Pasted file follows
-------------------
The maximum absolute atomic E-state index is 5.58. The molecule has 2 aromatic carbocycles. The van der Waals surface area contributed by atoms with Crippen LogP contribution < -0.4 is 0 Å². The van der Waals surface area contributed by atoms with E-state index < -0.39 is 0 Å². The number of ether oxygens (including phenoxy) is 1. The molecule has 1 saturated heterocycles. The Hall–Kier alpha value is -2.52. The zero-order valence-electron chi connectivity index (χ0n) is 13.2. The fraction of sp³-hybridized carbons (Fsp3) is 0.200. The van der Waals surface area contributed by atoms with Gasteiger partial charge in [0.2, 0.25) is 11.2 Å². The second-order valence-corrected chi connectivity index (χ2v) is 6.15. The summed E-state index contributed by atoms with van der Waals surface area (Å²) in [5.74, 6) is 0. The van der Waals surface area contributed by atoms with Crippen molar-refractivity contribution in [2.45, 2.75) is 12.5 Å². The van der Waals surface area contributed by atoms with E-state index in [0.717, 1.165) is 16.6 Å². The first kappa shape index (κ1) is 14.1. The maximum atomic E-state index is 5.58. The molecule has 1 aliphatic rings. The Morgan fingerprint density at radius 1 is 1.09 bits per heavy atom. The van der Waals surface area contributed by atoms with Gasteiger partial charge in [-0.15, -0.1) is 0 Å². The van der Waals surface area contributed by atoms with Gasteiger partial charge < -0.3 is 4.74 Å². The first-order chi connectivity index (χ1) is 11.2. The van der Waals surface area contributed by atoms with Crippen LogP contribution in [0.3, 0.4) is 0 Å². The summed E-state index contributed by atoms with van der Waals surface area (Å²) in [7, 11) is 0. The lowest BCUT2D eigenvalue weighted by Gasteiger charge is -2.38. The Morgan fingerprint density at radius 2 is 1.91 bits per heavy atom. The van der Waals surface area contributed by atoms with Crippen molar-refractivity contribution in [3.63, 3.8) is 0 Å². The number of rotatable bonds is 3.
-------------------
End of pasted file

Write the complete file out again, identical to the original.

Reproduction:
The maximum absolute atomic E-state index is 5.58. The molecule has 2 aromatic carbocycles. The van der Waals surface area contributed by atoms with Crippen LogP contribution < -0.4 is 0 Å². The van der Waals surface area contributed by atoms with E-state index < -0.39 is 0 Å². The number of ether oxygens (including phenoxy) is 1. The molecule has 1 saturated heterocycles. The Hall–Kier alpha value is -2.52. The zero-order valence-electron chi connectivity index (χ0n) is 13.2. The fraction of sp³-hybridized carbons (Fsp3) is 0.200. The van der Waals surface area contributed by atoms with Gasteiger partial charge in [0.2, 0.25) is 11.2 Å². The second-order valence-corrected chi connectivity index (χ2v) is 6.15. The summed E-state index contributed by atoms with van der Waals surface area (Å²) in [5.74, 6) is 0. The van der Waals surface area contributed by atoms with Crippen molar-refractivity contribution in [2.45, 2.75) is 12.5 Å². The van der Waals surface area contributed by atoms with E-state index in [0.717, 1.165) is 16.6 Å². The first kappa shape index (κ1) is 14.1. The maximum atomic E-state index is 5.58. The molecule has 1 aliphatic rings. The Morgan fingerprint density at radius 1 is 1.09 bits per heavy atom. The van der Waals surface area contributed by atoms with Gasteiger partial charge in [-0.15, -0.1) is 0 Å². The van der Waals surface area contributed by atoms with Gasteiger partial charge < -0.3 is 4.74 Å². The first-order chi connectivity index (χ1) is 11.2. The van der Waals surface area contributed by atoms with Crippen LogP contribution in [0.3, 0.4) is 0 Å². The summed E-state index contributed by atoms with van der Waals surface area (Å²) in [7, 11) is 0. The lowest BCUT2D eigenvalue weighted by Gasteiger charge is -2.38. The Morgan fingerprint density at radius 2 is 1.91 bits per heavy atom. The van der Waals surface area contributed by atoms with Crippen molar-refractivity contribution in [3.63, 3.8) is 0 Å². The number of rotatable bonds is 3.